Does anyone else feel socially anxious at beauty appointments?



How small talk can ruin a pedicure.

Have you ever treated yourself to a set of eyelash extensions, had your legs, armpits or nether regions waxed, or been to Endota spa where even just the smell of the waiting room is a godly experience?

Or maybe you’ve just had your haircut post-lockdown, or finally had your nails manicured after months of suffering from haggard cuticles? 

Following what felt like an interminable period of isolation, restrictions easing meant a return to such treasured beautifying appointments. I looked forward to the return to normalcy and rejoiced as businesses opened for people who were dealt with some of the hardest cards during the pandemic.

But I also realised a thing or two during my prolonged period without having my dead ends cut off, or getting my upper lip hair waxed. 

Before any appointment, I feel as nervous as a first date. What if I say or do something embarrassing, or I have body odour that everyone but me can smell? I’m nervous that I’ll misspeak during small talk and make a fool of myself.

Worst of all, when I get eyelash extensions, an appointment that can take upwards of two hours, I make a mental list of conversations that I can have with the technician. To me, the silence is painfully awkward.

When I opened up to my hairdresser (the same one I have had for ten years), she told me that I was overthinking it. The people who work in such roles know how to chat, she assured me. And while her words did comfort me, before my next appointment I felt the same sense of anxiety that I always do. 

And yes, I am aware that these appointments are optional. I do feel very privileged when I can spend the money on such indulgences. But I always regret that the stress I experience often eclipses the enjoyment. A lash tech millimetres from my eyes. A hairdresser standing directly behind me for forty minutes. A masseuse rubbing my neck.

These are the thoughts that race through my mind as the SMS reminders roll in 48 hours before the appointment and I click ‘confirm appointment’ or reply to a text with a ‘Y’. When I hit send, like clockwork, the excitement that I should feel is replaced with dread. The countdown is on, and I must endure the painful, anxious wait until I get to the appointment.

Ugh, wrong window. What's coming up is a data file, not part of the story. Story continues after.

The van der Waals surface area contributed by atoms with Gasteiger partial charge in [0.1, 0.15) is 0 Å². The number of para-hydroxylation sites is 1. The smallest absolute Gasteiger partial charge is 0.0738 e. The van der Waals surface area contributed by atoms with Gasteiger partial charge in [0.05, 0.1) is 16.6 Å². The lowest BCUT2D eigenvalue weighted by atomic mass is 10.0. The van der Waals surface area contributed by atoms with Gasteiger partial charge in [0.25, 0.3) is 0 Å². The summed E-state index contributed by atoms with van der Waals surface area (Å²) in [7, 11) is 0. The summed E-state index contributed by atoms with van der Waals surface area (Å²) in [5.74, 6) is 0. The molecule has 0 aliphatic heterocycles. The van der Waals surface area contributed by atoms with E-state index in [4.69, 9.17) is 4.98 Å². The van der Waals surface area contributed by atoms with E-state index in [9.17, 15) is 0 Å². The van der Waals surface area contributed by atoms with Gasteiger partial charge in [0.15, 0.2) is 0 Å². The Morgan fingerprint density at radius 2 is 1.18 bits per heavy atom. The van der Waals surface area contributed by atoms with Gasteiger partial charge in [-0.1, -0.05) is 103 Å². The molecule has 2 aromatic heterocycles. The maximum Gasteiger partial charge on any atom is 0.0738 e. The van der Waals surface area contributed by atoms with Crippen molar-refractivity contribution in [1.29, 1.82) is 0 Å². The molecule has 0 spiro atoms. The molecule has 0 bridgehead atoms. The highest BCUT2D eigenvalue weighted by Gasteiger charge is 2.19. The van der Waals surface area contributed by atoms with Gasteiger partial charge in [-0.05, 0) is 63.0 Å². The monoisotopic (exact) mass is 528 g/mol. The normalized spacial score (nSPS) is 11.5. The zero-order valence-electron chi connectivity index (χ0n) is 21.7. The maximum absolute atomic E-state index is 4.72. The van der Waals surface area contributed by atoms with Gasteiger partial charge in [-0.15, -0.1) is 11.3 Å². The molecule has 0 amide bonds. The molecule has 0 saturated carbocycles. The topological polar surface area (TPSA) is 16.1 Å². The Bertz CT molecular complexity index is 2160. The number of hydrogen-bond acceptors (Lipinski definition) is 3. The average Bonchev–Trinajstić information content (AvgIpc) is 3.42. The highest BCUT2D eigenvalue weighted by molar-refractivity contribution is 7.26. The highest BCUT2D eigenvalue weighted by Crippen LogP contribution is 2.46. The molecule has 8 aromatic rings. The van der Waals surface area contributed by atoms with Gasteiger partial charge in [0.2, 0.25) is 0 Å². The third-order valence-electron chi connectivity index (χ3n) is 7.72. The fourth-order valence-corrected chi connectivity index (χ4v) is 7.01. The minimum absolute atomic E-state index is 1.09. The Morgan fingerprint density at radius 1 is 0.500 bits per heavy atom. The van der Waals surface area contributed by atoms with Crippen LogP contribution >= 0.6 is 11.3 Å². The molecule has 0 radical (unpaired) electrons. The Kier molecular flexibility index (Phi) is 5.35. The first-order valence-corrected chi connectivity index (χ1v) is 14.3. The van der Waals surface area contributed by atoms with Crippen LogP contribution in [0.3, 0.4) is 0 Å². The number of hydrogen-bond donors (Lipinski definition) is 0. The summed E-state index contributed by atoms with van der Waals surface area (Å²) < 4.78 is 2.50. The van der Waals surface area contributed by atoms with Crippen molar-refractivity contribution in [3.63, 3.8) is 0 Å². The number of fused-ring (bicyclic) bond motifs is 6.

In fact, because of this extreme anxiety, I tend to avoid undergoing any beauty therapy. I manage to do my eyebrows myself and I get a haircut only once or twice a year. For me, it feels easier to forgo doing it all together.

Of course, these beauty appointments are not a necessity. I don’t have to subscribe to these insane standards that dictate it’s sexy to have a hairless body or pastel-coloured, almond-shaped nails. Critics will argue that beauty therapy is frivolous and vain, and that the money and time we dedicate to our appearance can seem exorbitant. 

But the critics are wrong, because when I leave an appointment and see my caramel highlights reflect the sunlight in a shop window or I wake up and look in the mirror and feel confident with my appearance, I remember why enduring the anxiety before the appointments can be worth it. 

Beauty therapy, much like picking an outfit or putting on mascara, can give you a sense of confidence. It can make you feel good about yourself. 

I always leave the salon with a sigh of relief and get in my car pleased with whatever form of treatment I just received. ‘That wasn’t so bad’ I think, admiring a set of beautiful long lashes or feeling the silky soft ends of my hair. I can’t wait to get home and show my mum my new hairstyle or the colour of nail I chose and for her to compliment whatever new look I have adopted. 

Besides, my hairdresser was right. The people who gravitate towards beauty, cosmetic, and therapeutic industries are people who like to talk. So when I bumble through a sentence or reveal that “I’m sweating” to the discomfort of both myself and the woman waxing my legs, I am almost always responded to with reassurance or a laugh. 

Tomorrow, I am cashing in a gift voucher I received for my birthday, and I’m getting a massage at a swanky place in Armadale. And to be honest, it doesn’t sound that awful. 

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